a Matelea biflora (Rafin. coll. Kim 13777 (YNUH) G..-J. MI. no voucher R. Panero s. & Ernst a a Impatiens capensis Meerb. a Plantago lanceolata L. Kim 13748 (YNUH) K. ex Lindl.-J.-J. b Hydrostachys multifida A. I. Kim 12809 (TEX) J. no voucher K. M.-J. Kim 13743 (YNUH) K. Olmstead 93-45 (WTU) K.-J. f. MI. no voucher H. ex Regel b Gentianales/Gentianaceae Gentianales/Loganiaceae Gentianales/Rubiaceae Gentianales/Rubiaceae Gentianales/Rubiaceae Gentianales/Rubiaceae Gentianales/Rubiaceae Gentianales/Rubiaceae Lamiales/Acanthaceae Lamiales/Acanthaceae Lamiales/Veronicaceae Lamiales/Veronicaceae Lamiales/Veronicaceae Gentiana procera Holm Spigelia marilandica L. Kim 12776 (TEX) K. MI. and GenBank Accession Nos. Ceratophyllum demersum L.-J. 3413 (MO) Powell 1707 (TEX) Chase 114 K. & S. Kim 13785 (YNUH) K. Kim 13593 (YNUH) Rancho Santa Ana B. a Rhamnus davurica Pall.-J. Erithalis fruticosa Urb. Ann Arbor. Kim 12807 (TEX) Matthaei B.-J. a Guettarda uruguensis Cham.-J. no voucher K. a Ixora parviflora Vahl.G. Kim 13943 (YNUH) K. b Callitriche hermaphroditica L. a Thevetia peruviana K. a Staphylea emodi Wall. Hay & M. a Phytolacca americana L. Liriodendron tulipifera L. a Aquilegia bicolor Ehrh.n. a Phlox drummondii Hook. Kim 13840 (YNUH) Soltis and Soltis 1949 WS AA-478-78. b a a Araujia sericifera Brot. G.-J. Schum. Schatz et al. Kim 13754 (YNUH) Kron 2115 K.-J. Juss... a Eucnide rupestris (Baill. Magnolia sieboldii Koch a Paeonia tenuifolia L. a Anagallis arvensis L. Kulik 4061 (A) UC Campus.) Thomps. Kim 13790 (YNUH) T. Acer negundo L. & Schltdl. no voucher K. Gilmore 4 (A) UC Campus. a a K.) Lem.-J. Br. a Cercidiphyllum japonicum Siebold & Zucc.-J.-J. no voucher K.-J.-J. a Nerium oleander L. Kim 13693 (YNUH) Soltis and Soltis 2478 WS K. Westland. a Halesia carolina L.-J.) Ait. a Dicentra spectabilis (L. b a a Cephalanthus occidentalis L. Camellia japonica L. Kim 13700 (YNUH) K. a Carpenteria californica Torrey a Hydrangea macrophylla Ser. Hay. no voucher Bremer 2712 (S) UC GH 850161. a Gelsemium sempervirens (L. Kim 12898 (TEX) K. no voucher UC GH 850807. G. no voucher UC GH. Diospyros texana Scheele a Rhododendron mucronulatum Turcz.-J. (TEX) K. no voucher Beal B. ex Lindl. no voucher K.-J. Cryptostegia grandiflora R.. Kim 13736 (YNUH) K. Michaels. Harrison. Philbrick 3022 (CONN) AF130227 AF130232 AF130224 AF130226 AF130230 AF130231 AF130223 AF130234 AF130229 AF130233 AF130225 AF130222 AF130228 AF130221 AF130220 AF130217 AF130218 AF147712 AF130219 AF130210 AF130213 AF130209 AF130211 AF130212 AF130214 AF130215 AF130216 AF147714 AF130165 AF130167 AF130166 AF130168 AF130169 AF130170 AF147710 and AF147711 L36400 AF147713 AF130173 AF130174 AF130172 AF130176 AF130175 AF130171 AF130155 U12667 AF130150 AF130151 L36441 Alangium platanifolium Harms Cornus florida L. Order/family Outgroups Sapindaceae Ceratophyllaceae Cercidiphyllaceae a a Species DNA source/voucher GenBank Accession No.) Deflers a Rogiera suffrutescens (Brandegee) Borhidi a Justicia carnea Lindl. Kim 13766 (YNUH) UC Campus.-J.-J. a Pentas lanceolata (Forssk.) Woods.CHLOROPLAST PHYLOGENY OF THE ASTERIDAE 107 APPENDIX 1 List of Taxa Included in Study. no voucher K. a Heuchera micrantha Dougl. Kim 13602 (TEX) AA-23185A. Kim 12894 (TEX) AA-22308A I. a a Styrax americana Lam. Sources of Plant Material. a a a Fagaceae Magnoliaceae Magnoliaceae Paeoniaceae Papaveraceae Phytolaccaceae Ranunculaceae Rhamnaceae Saxifragaceae Staphyleaceae Cornales Cornaceae Cornaceae Hydrangeaceae Hydrangeaceae Hydrostachyaceae Loasaceae Ericales Balsaminaceae Ebenaceae Ericaceae Polemoniaceae Primulaceae Styracaceae Styracaceae Theaceae Euasterids I Garryales/Garryaceae Gentianales/Apocynaceae Gentianales/Apocynaceae Gentianales/Apocynaceae Gentianales/Apocynaceae Gentianales/Apocynaceae Gentianales/Gelsemiaceae Gentianales/Gentianaceae Quercus rubra L. b Thunbergia alata Bojer a Digitalis purpurea L. Kim 12498 (TEX) Meagher 990 (FTG) Gillis 9575 (FTG) Bremer 3104 (UPS) UC GH 850651. . b Exacum affine Balf. Garrya elliptica Dougl. Kim 12897 (TEX) K. East Lansing.

AF130198 AF130199 AF130200 AF130202 AF130203 AF130204 AF130205 AF130201 AF130206 AF130207 a a Osmorhiza claytoni (Michx. b Selago thunbergii Choisy b Verbascum thapsus L. a Panax ginseng C.-J. no voucher C.n. DC. Olmstead 92-144 (WTU) K. coll. s. Kim 13948 (YNUH) UC Pharmacy Garden. no voucher M.n. Hay & M.G. (AUK) K.. a Pittosporum tobirum Ait. no voucher R. Boulder.G. Petunia axillaris (Lam.n.) B.. S. coll. Forst. coll.) Wiehler Nematanthus ‘Butterscotch’ (CV. b Sesamum indicum L. no voucher UC GH. Wagstaff 89-026 (BHO) R. W. C. a Helwingia japonica (Thunb. b Hydrolea ovata Nutt. India) UC GH 850974.Sun. Kim 12808 (TEX) K. Bremer 3099 (UPS) UC GH 920093. APPENDIX 1—Continued Order/family Lamiales/Veronicaceae Lamiales/Bignoniaceae Lamiales/Bignoniaceae Lamiales/Bignoniaceae Lamiales/Buddlejaceae Lamiales/Buddlejaceae Lamiales/Gesneriaceae Lamiales/Gesneriaceae Lamiales/Gesneriaceae Lamiales/Gesneriaceae Lamiales/Lamiaceae Lamiales/Lamiaceae Lamiales/Lamiaceae Lamiales/Lamiaceae Lamiales/Lamiaceae Lamiales/Myoporaceae Lamiales/Oleaceae Lamiales/Oleaceae Lamiales/Oleaceae Lamiales/Oleaceae Lamiales/Paulowniaceae Lamiales/Pedaliaceae Lamiales/Scrophulariaceae Lamiales/Scrophulariaceae Lamiales/Scrophulariaceae Lamiales/Stilbaceae Lamiales/Stilbaceae Lamiales/Verbenaceae Lamiales/Verbenaceae Lamiales/Verbenaceae Solanales/Convolvulaceae Solanales/Hydroleaceae Solanales/Montiniaceae Solanales/Solanaceae Solanales/Solanaceae Solanales/Solanaceae Solanales/Solanaceae Solanales/Solanaceae Unassigned/Boraginaceae Unassigned/Boraginaceae Unassigned/Boraginaceae Euasterids II Apiales/Apiaceae Apiales/Apiaceae Apiales/Apiaceae Apiales/Araliaceae Apiales/Araliaceae Apiales/Araliaceae Apiales/Griseliniaceae Apiales/Pittosporaceae Aquifoliales/Aquifoliaceae Aquifoliales/Helwingiaceae b a Species Veronica catenata Pennell Campsis radicans Seem.-J.-J. no voucher Cult. Paulownia tomentosa Steud. no voucher K. Clarke Acanthopanax sessiliflorus Seem..n.. Herbarium.-J.0224..K. no voucher K. Olmstead 88-008 (WTU) Cult. Kim 13594 (YNUH) K. b Nicotiana tabacum L. . Gray a Vitex agnus-castus L. Olmstead 88-003 (WTU) Cult. J. of N.) Tronc.-J. Dave s. a b b Nolana spathulata Ruiz & Pav. B. Schizanthus pinnatus Ruiz & Pav.-J.-J. Kim 13594 (YNUH) K. no voucher K. a Lantana horrida H.) F. RGO S-72 (WTU) Cult. Meyer a Griselinia lucida G. MI. a Nyctanthes arbor-tristis L.) a Clerodendrum trichotomum Thunb. Aloysia gratissima (Gill & Hook.-J. Harrison 5579 (A) GenBank Accession No. no voucher Ka ¨ llersjo ¨ 0401191 (BOL) K. W. O.S. Kim 13555 (CNUH) Cameron s.. dePamphilis s.G. MI. 1984-4220.B.B. Kim 12803 (TEX) K.) Huds. in Hawaii Tropical Garden. L36419 AF130144 AF130145 LL36397 AF130143 L36405 AF130156 AF130159 AF130158 AF130157 AF130146 U78706 U78707 L36391 U78696 L36403 AF130162 AF130164 AF130161 AF130163 L36406 L36413 L36411 L36412 L36417 AF147715 AF147716 AF130154 AF130152 AF130153 AF130177 AF013999 AF130178 L14953 U08925 U08926 U08929 U08921 AF130179 L36393 AF019646 Drymonia strigosa (Oerst. Kew No.. Olmstead.P. b Scrophularia californica Cham. I.108 OLMSTEAD ET AL. Kim 12811 (TEX) AA-912. a a Angelica gigas Nakai Coriandrum sativum L. Kim 13557 (YNUH) K. a Tecoma stans Juss. Ann Arbor. Ann Arbor. MI.Kim 12899 (TEX) Matthaei B. a Phyla incisa Small a Ipomoea batata Lam. Mey) A. b Retzia capensis Thunb. Kim 10026 (TEX) K. Kim 12801 (TEX) K. Ann Arbor.-J. b Euthystachys abbreviata (E. Dietr.0367.-J.-J. Kim 12802 (TEX) K. Wen 850 (GH) K. no voucher UC GH 850103.-J. a Tetraclea coulteri A. dePamphilis s. Phacelia patuliflora (Engln. Dillon 3767 (F) Seed BIRM/s.n. Africa. Wagstaff 89-07 (BHO) S. in NYBG. b Ajuga reptans L. s. Kim 2804 (TEX) S. a Hedera helix L. Manoa. Clarke a a DNA source/voucher R. a b Hydrophyllum virginiana L. a b Olea europeaa L. longipes DC. no voucher B. (Sardar Patel Univ. no voucher J. RGO S-60 (WTU) Seed BIRM/s. ex Choisy a Montinia caryophyllacea Thunb.-J.n.-J. Olmstead. b Myoporum mauritianum A.. a a Jasminum mesnyi Hance Ligustrum vulgare L. a Ilex crenata Thunb.-J. R. Kim 12805 (TEX) R. J. b Catalpa speciosa Warder a Buddleja davidii Franchet b Nicodemia diversifolia (Vahl) Tenore a Codonanthe digna Wiehler a Cyrtandra hawaiensis C. no voucher R. Kim 13844 (YNUH) R. (CNUH) K.-J. no voucher B. Kim 12810(TEX) AA 486-88. Olmstead 89-009 (WTU) Williams 2833 (MO) Matthaei B. DC. CO no voucher McDonald & Rourke.) C. B. b Mentha rotundifolia (L. b b Solanum lycopersicum L. & Schldl. & Gray) Gray b Borago officinalis L. no voucher Y.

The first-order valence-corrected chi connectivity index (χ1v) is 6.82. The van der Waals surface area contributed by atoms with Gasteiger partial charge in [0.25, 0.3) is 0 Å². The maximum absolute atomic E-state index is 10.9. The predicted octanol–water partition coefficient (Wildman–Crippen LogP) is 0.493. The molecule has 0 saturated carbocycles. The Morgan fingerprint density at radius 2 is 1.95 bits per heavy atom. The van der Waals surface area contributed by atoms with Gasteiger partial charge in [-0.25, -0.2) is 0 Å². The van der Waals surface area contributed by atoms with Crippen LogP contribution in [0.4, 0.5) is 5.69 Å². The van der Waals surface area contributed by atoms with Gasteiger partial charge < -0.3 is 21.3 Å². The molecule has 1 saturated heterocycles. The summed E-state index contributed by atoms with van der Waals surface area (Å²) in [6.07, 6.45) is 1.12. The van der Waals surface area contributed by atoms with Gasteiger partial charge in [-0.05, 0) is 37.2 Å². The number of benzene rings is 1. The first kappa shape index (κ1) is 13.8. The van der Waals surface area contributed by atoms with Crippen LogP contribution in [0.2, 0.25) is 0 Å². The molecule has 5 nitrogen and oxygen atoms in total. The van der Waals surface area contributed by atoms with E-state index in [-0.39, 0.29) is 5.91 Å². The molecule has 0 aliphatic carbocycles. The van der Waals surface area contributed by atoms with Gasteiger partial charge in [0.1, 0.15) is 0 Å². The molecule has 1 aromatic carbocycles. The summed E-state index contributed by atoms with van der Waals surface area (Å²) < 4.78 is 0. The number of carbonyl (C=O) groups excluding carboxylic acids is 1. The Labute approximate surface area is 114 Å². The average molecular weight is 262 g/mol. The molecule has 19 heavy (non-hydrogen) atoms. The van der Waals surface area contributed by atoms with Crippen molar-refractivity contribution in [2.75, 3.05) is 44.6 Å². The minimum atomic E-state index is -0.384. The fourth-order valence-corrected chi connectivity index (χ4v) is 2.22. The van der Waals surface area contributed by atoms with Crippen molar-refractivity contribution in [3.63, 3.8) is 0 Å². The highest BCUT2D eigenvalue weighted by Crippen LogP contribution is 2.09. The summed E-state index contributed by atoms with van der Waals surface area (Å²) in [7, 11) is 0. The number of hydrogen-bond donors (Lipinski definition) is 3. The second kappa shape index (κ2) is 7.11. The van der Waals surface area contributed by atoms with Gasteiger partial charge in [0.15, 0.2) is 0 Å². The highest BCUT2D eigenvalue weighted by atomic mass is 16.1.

(1992). a Nymphoides indica (L. Syst.Nesom 7741 (TEX) R... Wagstaff. J. Univ. G. S. Pullman. WA.n. Am. (1997). Corokia cotoneaster Raoul DNA source/voucher D. (1998). Note. a Lobelia cardinalis L. a Dampiera diversifolia De Vriese a Scaevola frutescens Krause a Menyanthes trifoliata L. Kim 13768 (YNUH) K. Washington State University.. Baldwin. Gard. Harley. B. Bremer. K. B. based on rbcL sequences. rbcL sequences support exclusion of Retzia. Gard.” M. Biol. 82: 383–397. Ed. (1997)..) Honck. in NYBG s. no voucher K. 46: 313–331. Mo. Ann. Bremer. M. (1998). Cantino. R. Bot. B. (1998). Morgan 2124 (WS) Strybing Arb. B. Arnold Arobretum. Bremer. P. no voucher Cult.. Mo. L. Hufford. J. Kim 12841 (TEX) K. Richmond.) Blake Dasyphyllum argenteum Kunth a Gerbera jamesonii Bolus a Helianthus annuus L. 217: 119 –135. 82: 247–277... pp. Phylogeny of the Rubiaceae (Chiococceae) based on molecular and morphological data—Useful approaches for clas- sification and comparative ecology. K.. (1992)..-J. a Scabiosa mansenensis Nakai a Succisa pratensis L. 85: 531–553. Classification follows Angiosperm Phylogeny Group (1998). Struwe. Evol. D. R. Cosner 174 (OS) K. Ann. no voucher MBG 19426. D.. A. Bayer. 21: 121–134.-J. Mo. D. a Villarsia calthifolia F. no voucher Stuessy & Viteri 12464 (OS) R. L. B. . J. and Sweere.Muell. M.. Comparative restriction site mapping of chloroplast DNA implies new phylogenetic relationships within Rubiaceae. Harley. Phylogenetic utility of the nuclear rDNA ITS region in the subfamily Ixoroideae (Rubiaceae): Comparisons with cpDNA rbcL sequence data. Angiosperm Phylogeny Group. Backlund. (1995). B.-J.. G. J. no voucher Cult.. a Symphoricarpos orbiculatus Moench a Dipsacus sativus (L. 78: 198 –213.n. of Singapore) M. J. str. with particular reference to the Dipsacales. 74-211. Cosner 176 (OS) UC GH 980112. J. A comparison of phylogenetic nomenclature with the current system: A botanical case study. Kim 13839 (YNUH) GenBank Accession No. no voucher M. F. Combined and separate analyses of morphological and molecular data in the plant family Rubiaceae. J. Phylogeny of the Asteridae s. In “Advances in Labiate Science” (R..-J. s. Bremer.. Jansen 931 (MICH) K. Plant Syst. Gard. B.n. Ann.) Engl. and Bremer. (1996). and Bremer. Kim 12887 (TEX) K. R. Bot. a Campanula ramulosa Wall. Bot. UK. M.. (1996). Plant Syst. Barnadesia caryophylla (Vell. D. and Soltis.. Bremer. Jansen 915 (MICH) Price Ha89 (TAES) Cult. in NYBG. Evol. D. B. The ITS region of nuclear ribosomal DNA: A valuable source of evidence on angiosperm phylogeny. Andreasen. Andreasen. Royal Botanic Gardens..). University of Connecticut. Ann. Cantino. UC. a Lactuca sativa L. and Olsson. S.CHLOROPLAST PHYLOGENY OF THE ASTERIDAE 109 APPENDIX 1—Continued Order/family Aquifoliales/Phyllonomaceae Asterales/Argophyllaceae Asterales/Asteraceae Asterales/Asteraceae Asterales/Asteraceae Asterales/Asteraceae Asterales/Asteraceae Asterales/Asteraceae Asterales/Calyceraceae Asterales/Campanulaceae Asterales/Campanulaceae Asterales/Campanulaceae Asterales/Campanulaceae Asterales/Campanulaceae Asterales/Goodeniaceae Asterales/Goodeniaceae Asterales/Menyanthaceae Asterales/Menyanthaceae Asterales/Menyanthaceae Asterales/Pentaphragmataceae Asterales/Stylidiaceae Dipsacales/Adoxaceae Dipsacales/Adoxaceae Dipsacales/Caprifoliaceae Dipsacales/Caprifoliaceae Dipsacales/Dipsacaceae Dipsacales/Dipsacaceae Dipsacales/Dipsacaceae Dipsacales/Linnaeaceae Dipsacales/Valerianaceae a a Species Phyllonoma laticuspis (Turcz. Bot. C. Sambucus canadensis L. and Nicodemia (Buddlejaceae) from the Gentianales. Cantino. Jansen 906 (MICH) Kew 001-76-0038. Desfontainia. (1995). 207: 225–254. a Boopis anthemoides Juss.. B. Gard. G. D. Evol. “Phylogeny of the Asteridae s. G. Kim 13889 (YNUH) UC Pharmacy Garden. K.. Phylogenetic relationships in Sarraceniaceae based on rbcL and ITS sequences. and Donoghue. 511–522. and Wagstaff. Kim 13942 (YNUH) M. a Trachelium caeruleum L.. Jansen 984 (MICH) K. Gard. An ordinal classification of the families of flowering plants.-J. (1991).S. Plant Syst. no voucher Hunziker 25258 (CORD) R. Syst. Genera of Labiatae: Status and classification. New York Bot. (1998). (1994).. Ornduff 9726 (UC) Hugh Tan s. Porter. a Pentaphragma elliptica Poulsen a a Stylidium graminifolium Sw. no voucher R. and Jansen. a Cyananthus microphyllus Benth. Bot. 79: 380 – 387.. P. (Natl.. C. Kim 13767 (YNUH) G.-J. R. Wojciechowski. J. thesis.. and Wagstaff. b Sequences determined in Olmstead lab. a Sequences determined in Jansen lab. no voucher R. G. Cosner 173 (OS) Kew 420-84-04494. A. Olmstead. J. 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